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Old 06-22-2007, 08:55 AM
Location: Journey's End
10,189 posts, read 24,876,147 times
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I have read it, and have recommended it to others.

Originally Posted by chaz longue View Post
btw - anybody read the Tracy Kidder book about Northampton?
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Old 06-22-2007, 12:46 PM
Location: Journey's End
10,189 posts, read 24,876,147 times
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While I haven't figured out for myself what the differences are, as you say, the Valley is not restricted to one single place. By example today I was over in Turners and Miller Falls, and Montague. This area is totally different than the towns around the 5-colleges, and different from towns along the Mohawk Trial. The Valley falls is spread out over 3 counties, I believe and even within those counties vast differences exist.

In Turners Falls, just over the bridge, I had a bite to eat--all fresh, all home made, and a delight to chat with the wait-staff. The total for a club sandwich (fresh turkey), a cup of home made chowder and a take out dessert $7.93. All the pies and cakes are made on the premises.

This same lunch in say Amherst would cost about 1-1/2 x more, not be home-made and although folks would greet me like they know me, then wouldn't be all too concerned whether my soup was good.

I still have to cogitate on the differences culturally, but one small observation I always make is just as you get about 5 miles to the Vermont border, the colour green gets darker.

Originally Posted by MRVphotog View Post
I lived in Putney, just north of Bratt, for 6 years, currently live in Waitsfield, never lived in Burlington.

The Pioneer Valley is a big area, any particular part? Not a big fan of Springfield, I find the Amherst/Northhampton crowded but do like the Greenfield area, northern Bershires and North Adams area.

My wife and I participate(food vendors) in the Green River Music and Balloon Festival in Greenfield every summer which is an awesome event. We have served food to hundreds of people in the area and they seem to be really nice. A bunch of top rated colleges plus the huge UMASS campus is in the area which is cool. Got to see Julius Erving play at UMASS before he was Dr. J, unreal!

I guess I don't feel all that comfortable commenting on Pioneer Valley cause I'm a over educated Vermont woodchuck who when I cross the Vermont/MA on I91 I always honk my horn as I am glad to be home so my take on the Pioneer Valley is abit jaded.

I really like the Bratt area, very ecletic mix of longtime farmers and highly educated transplants, many who are working artists who have lived in and left their mark on the area for the last 40 years. You have old liberal hippies from the 60's who are now town selectmen and conservative Vermonters who's families have lived in the area for many generations and are on that same selectboard. They come from diferent sides of the aisle but get along well which is something that is important to me. People are open minded.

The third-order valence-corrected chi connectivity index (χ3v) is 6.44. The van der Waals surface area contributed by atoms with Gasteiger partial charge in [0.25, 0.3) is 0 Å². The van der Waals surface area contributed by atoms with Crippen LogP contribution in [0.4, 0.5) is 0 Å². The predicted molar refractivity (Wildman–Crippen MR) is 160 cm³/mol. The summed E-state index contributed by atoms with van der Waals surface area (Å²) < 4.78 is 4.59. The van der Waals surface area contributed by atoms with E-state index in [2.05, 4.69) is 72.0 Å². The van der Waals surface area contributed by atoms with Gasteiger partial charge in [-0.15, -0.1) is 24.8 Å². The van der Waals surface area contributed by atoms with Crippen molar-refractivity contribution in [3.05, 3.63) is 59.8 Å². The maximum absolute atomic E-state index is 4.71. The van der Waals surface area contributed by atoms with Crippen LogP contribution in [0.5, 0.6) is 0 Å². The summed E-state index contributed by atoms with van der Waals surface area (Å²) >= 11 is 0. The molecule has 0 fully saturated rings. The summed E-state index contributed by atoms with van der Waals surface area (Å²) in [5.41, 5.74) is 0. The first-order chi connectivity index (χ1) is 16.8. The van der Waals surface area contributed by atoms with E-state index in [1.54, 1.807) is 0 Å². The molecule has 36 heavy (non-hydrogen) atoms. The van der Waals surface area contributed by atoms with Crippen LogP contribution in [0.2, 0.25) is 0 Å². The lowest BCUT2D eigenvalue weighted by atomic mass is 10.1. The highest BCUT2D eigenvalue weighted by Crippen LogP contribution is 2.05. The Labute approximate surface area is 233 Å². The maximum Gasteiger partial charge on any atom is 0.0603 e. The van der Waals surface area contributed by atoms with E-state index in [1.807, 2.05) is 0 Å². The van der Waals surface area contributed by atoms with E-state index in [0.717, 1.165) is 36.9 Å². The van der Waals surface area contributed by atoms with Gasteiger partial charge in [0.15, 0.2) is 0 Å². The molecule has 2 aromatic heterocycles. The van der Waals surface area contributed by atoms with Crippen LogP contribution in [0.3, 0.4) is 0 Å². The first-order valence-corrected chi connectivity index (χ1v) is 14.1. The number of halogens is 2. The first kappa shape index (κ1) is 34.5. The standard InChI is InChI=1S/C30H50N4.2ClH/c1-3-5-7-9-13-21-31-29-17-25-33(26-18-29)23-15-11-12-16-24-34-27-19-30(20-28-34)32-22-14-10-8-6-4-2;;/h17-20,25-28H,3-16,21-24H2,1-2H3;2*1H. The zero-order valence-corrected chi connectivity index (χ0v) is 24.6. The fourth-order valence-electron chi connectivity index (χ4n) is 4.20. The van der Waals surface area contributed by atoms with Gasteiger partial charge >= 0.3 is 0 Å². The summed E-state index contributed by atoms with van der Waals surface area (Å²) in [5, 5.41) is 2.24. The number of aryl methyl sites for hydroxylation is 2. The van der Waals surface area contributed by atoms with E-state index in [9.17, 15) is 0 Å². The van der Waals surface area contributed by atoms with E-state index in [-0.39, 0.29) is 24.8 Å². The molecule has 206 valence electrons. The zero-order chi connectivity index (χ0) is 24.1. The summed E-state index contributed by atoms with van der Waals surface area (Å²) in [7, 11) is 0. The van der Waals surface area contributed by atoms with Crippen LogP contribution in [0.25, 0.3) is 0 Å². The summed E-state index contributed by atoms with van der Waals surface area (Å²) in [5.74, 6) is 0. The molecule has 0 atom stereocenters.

They might argue vehemetly about an issue at the annual town meeting but afterwards they are sharing an apple pie made from a local orchard. They might be diferently politically but caring about the schools, the roads, the environment, the importance of family farms are just a few of the common bonds they hold dear to their hearts.

I see lots of "I Love Vermont" bumper stickers in the Pioneer Valley but have never seen a "I Love the Pioneer Valley" bumper stickers in southeastern Vermont. See, what did I tell you...I'm totally jaded. I bet there are lots of folks who live in the PV area that think's it's the cat's meow, understandbly so.
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Old 07-23-2007, 04:30 AM
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arel the only reason I made the negative remark is that it was stated that "there are MANY run down, dreary parts of the town." Without trying to be rude I have to say that this is a FANTASTIC misstatement.

Ok, compare Brattleboro to asthetically challenged areas where spawl is a problem: such as certain areas in southern Maine, many parts of Connecticut, literally anywhere in eastern Mass. In comparison you would probably say that Brattleboro has practically NO run down looking, dreary areas.

You would be extremely hard pressed to find as nice a looking of a town in even MOST of the affluent areas in the United States. For example, wealthy areas in California, Colorado or Utah are full of unsightly track homes, and an abundance of other general sprawl. Besides this, many affluent areas lack a true, real cultural scene like Brattleboro has, or the abundance of natural areas that Brattleboro has. In addition, many affluent areas in the United States are void of the priceless traditional/ historical feel that Brattleboro (and other New England towns) have.